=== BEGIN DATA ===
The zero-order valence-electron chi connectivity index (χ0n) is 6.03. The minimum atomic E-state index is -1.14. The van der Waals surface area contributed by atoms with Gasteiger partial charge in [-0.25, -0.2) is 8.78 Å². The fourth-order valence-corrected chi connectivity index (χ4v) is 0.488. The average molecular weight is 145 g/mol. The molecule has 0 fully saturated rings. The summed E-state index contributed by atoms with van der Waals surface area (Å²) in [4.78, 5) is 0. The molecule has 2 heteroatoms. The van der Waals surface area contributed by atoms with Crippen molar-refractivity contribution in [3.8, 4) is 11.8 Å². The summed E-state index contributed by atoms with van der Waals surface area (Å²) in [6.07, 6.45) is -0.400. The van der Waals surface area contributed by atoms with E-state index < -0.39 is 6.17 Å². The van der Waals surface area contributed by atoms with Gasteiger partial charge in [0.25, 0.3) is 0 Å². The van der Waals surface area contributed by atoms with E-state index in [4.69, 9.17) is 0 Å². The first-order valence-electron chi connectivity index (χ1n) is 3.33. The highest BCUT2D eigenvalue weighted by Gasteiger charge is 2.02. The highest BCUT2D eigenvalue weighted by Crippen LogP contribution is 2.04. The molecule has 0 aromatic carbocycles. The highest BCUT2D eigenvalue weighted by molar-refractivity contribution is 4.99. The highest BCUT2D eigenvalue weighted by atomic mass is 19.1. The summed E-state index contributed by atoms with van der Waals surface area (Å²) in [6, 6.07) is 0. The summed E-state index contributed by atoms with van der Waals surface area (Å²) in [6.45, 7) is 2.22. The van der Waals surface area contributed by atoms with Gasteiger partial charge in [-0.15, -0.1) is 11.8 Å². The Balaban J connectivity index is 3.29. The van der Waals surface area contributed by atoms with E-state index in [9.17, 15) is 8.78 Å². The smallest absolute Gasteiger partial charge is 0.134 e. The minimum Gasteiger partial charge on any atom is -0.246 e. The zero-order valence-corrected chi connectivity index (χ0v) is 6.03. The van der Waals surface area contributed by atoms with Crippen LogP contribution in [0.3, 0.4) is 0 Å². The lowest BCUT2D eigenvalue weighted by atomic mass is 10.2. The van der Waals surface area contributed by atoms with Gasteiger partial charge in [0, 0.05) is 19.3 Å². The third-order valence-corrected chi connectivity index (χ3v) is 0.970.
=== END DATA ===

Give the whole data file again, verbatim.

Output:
The zero-order valence-electron chi connectivity index (χ0n) is 6.03. The minimum atomic E-state index is -1.14. The van der Waals surface area contributed by atoms with Gasteiger partial charge in [-0.25, -0.2) is 8.78 Å². The fourth-order valence-corrected chi connectivity index (χ4v) is 0.488. The average molecular weight is 145 g/mol. The molecule has 0 fully saturated rings. The summed E-state index contributed by atoms with van der Waals surface area (Å²) in [4.78, 5) is 0. The molecule has 2 heteroatoms. The van der Waals surface area contributed by atoms with Crippen molar-refractivity contribution in [3.8, 4) is 11.8 Å². The summed E-state index contributed by atoms with van der Waals surface area (Å²) in [6.07, 6.45) is -0.400. The van der Waals surface area contributed by atoms with E-state index < -0.39 is 6.17 Å². The van der Waals surface area contributed by atoms with Gasteiger partial charge in [0.25, 0.3) is 0 Å². The van der Waals surface area contributed by atoms with E-state index in [4.69, 9.17) is 0 Å². The first-order valence-electron chi connectivity index (χ1n) is 3.33. The highest BCUT2D eigenvalue weighted by Gasteiger charge is 2.02. The highest BCUT2D eigenvalue weighted by Crippen LogP contribution is 2.04. The molecule has 0 aromatic carbocycles. The highest BCUT2D eigenvalue weighted by molar-refractivity contribution is 4.99. The highest BCUT2D eigenvalue weighted by atomic mass is 19.1. The summed E-state index contributed by atoms with van der Waals surface area (Å²) in [6, 6.07) is 0. The summed E-state index contributed by atoms with van der Waals surface area (Å²) in [6.45, 7) is 2.22. The van der Waals surface area contributed by atoms with Gasteiger partial charge in [-0.15, -0.1) is 11.8 Å². The Balaban J connectivity index is 3.29. The van der Waals surface area contributed by atoms with E-state index in [9.17, 15) is 8.78 Å². The smallest absolute Gasteiger partial charge is 0.134 e. The minimum Gasteiger partial charge on any atom is -0.246 e. The zero-order valence-corrected chi connectivity index (χ0v) is 6.03. The van der Waals surface area contributed by atoms with Crippen LogP contribution in [0.3, 0.4) is 0 Å². The lowest BCUT2D eigenvalue weighted by atomic mass is 10.2. The van der Waals surface area contributed by atoms with Gasteiger partial charge in [0, 0.05) is 19.3 Å². The third-order valence-corrected chi connectivity index (χ3v) is 0.970.